Meredith Welch-Devine is the Director of Interdisciplinary Graduate Programs at the UGA Graduate School and an Adjunct Assistant Professor in the Department of Anthropology. Dr. Welch-Devine conducts research and teaches in the broad area of human-environment interactions. In addition to teaching in the Integrative Conservation Ph.D. program, she regularly teaches courses and leads workshops on the communication of research and scholarship.
Dr. Welch-Devine received both her Ph.D. in Anthropology (2008) and her M.S. in Conservation Ecology and Sustainable Development (2009) from the University of Georgia. While completing a post-doc funded by the John D. and Catherine T. MacArthur Foundation through the Advancing Conservation in a Social Context project, she helped draft the program proposal and shape the curriculum for the Integrative Conservation program. Shortly thereafter, she joined the UGA Graduate School in her current capacity, helping faculty design and launch interdisciplinary training grants, certificates, and degree programs. Dr. Welch-Devine is active in the community of graduate administrators, serving on the Executive Committee of the Conference of Southern Graduate Schools and leading sessions and presenting at the Georgia Council of Graduate Schools and the Council of Graduate Schools annual meetings. She runs Three Minute Thesis competitions for both UGA and the Conference of Southern Graduate Schools.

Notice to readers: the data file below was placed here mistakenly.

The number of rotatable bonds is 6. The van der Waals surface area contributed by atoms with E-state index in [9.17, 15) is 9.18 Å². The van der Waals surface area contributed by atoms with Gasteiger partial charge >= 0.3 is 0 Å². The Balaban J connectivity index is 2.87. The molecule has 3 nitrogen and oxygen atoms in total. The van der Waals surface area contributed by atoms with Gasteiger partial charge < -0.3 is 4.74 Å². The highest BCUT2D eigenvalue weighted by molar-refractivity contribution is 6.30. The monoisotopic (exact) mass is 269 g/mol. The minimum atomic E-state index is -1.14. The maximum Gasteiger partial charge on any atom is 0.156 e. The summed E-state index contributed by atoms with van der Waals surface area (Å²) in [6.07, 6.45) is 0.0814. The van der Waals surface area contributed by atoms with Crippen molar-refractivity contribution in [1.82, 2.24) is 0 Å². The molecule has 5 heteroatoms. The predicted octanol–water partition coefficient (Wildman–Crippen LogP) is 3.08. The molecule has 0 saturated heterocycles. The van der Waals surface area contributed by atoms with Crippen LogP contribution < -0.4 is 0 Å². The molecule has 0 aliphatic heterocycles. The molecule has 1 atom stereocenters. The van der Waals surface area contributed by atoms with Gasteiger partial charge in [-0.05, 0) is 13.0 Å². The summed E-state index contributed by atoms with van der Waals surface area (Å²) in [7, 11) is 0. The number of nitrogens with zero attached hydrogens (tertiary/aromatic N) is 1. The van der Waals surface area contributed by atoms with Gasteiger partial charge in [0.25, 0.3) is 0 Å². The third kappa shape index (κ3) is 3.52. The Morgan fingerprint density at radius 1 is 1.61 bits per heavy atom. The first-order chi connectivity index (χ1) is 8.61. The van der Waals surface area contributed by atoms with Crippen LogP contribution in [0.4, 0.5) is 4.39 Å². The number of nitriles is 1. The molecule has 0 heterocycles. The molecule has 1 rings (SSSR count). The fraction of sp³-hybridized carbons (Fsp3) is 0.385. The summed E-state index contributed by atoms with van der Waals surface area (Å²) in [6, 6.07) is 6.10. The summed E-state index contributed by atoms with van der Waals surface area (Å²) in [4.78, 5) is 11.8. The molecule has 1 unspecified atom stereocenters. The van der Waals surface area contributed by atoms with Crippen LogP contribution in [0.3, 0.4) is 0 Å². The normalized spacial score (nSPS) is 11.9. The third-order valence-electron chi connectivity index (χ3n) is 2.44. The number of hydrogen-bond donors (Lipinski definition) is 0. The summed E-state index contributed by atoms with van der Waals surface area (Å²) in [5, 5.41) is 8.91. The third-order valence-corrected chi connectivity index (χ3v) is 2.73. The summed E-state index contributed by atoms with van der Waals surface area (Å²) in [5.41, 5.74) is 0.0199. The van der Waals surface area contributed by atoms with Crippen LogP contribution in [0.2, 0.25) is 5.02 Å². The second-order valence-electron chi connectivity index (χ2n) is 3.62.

Dr. Welch-Devine’s primary research interests include political ecology, the intersection of conservation and agriculture, climate change, and common pool resources. Her dissertation research centered on the implementation of the European Union’s Habitats Directive in the French Basque province of Xiberoa (Soule). This directive creates a pan-European network of sites, Natura 2000, to be managed for ecological, social, and economic sustainability. Up to this point, however, it has been strongly resisted by local land managers and resource users. Her dissertation explains the context of that resistance, discusses the particularities of implementing a conservation project in an area with a strong common property regime, and examines conceptualizations of success among various actors. Since that time, Dr. Welch-Devine has continued to work in Xiberoa, primarily looking at agricultural policy, multi-functional agriculture, and marketing of agricultural products in specialty markets and using labels of quality.
Closer to home, Dr. Welch-Devine is part of the team of investigators on the Coweeta Long Term Ecological Research project. Her current work is funded by a grant from the National Science Foundation’s Cultural Anthropology program. This research, with collaborator Brian Burke of Appalachian State University, seeks to more closely examine how people in southern Appalachia perceive and understand climate change and possibilities for adaptation. In addition to leveraging the Coweeta LTER, this work forms part of an international comparative project, the Programme Interdisciplinaire sur les indicateurs Autochtones de la Faune et de la Flore.
In addition to this work, Dr. Welch-Devine also conducts research and writes on both science communication and interdisciplinary pedagogy. She is also Co-PI on an NSF-funded Innovations in Graduate Education award, GS LEAD, that seeks to improve graduate student training in professional development.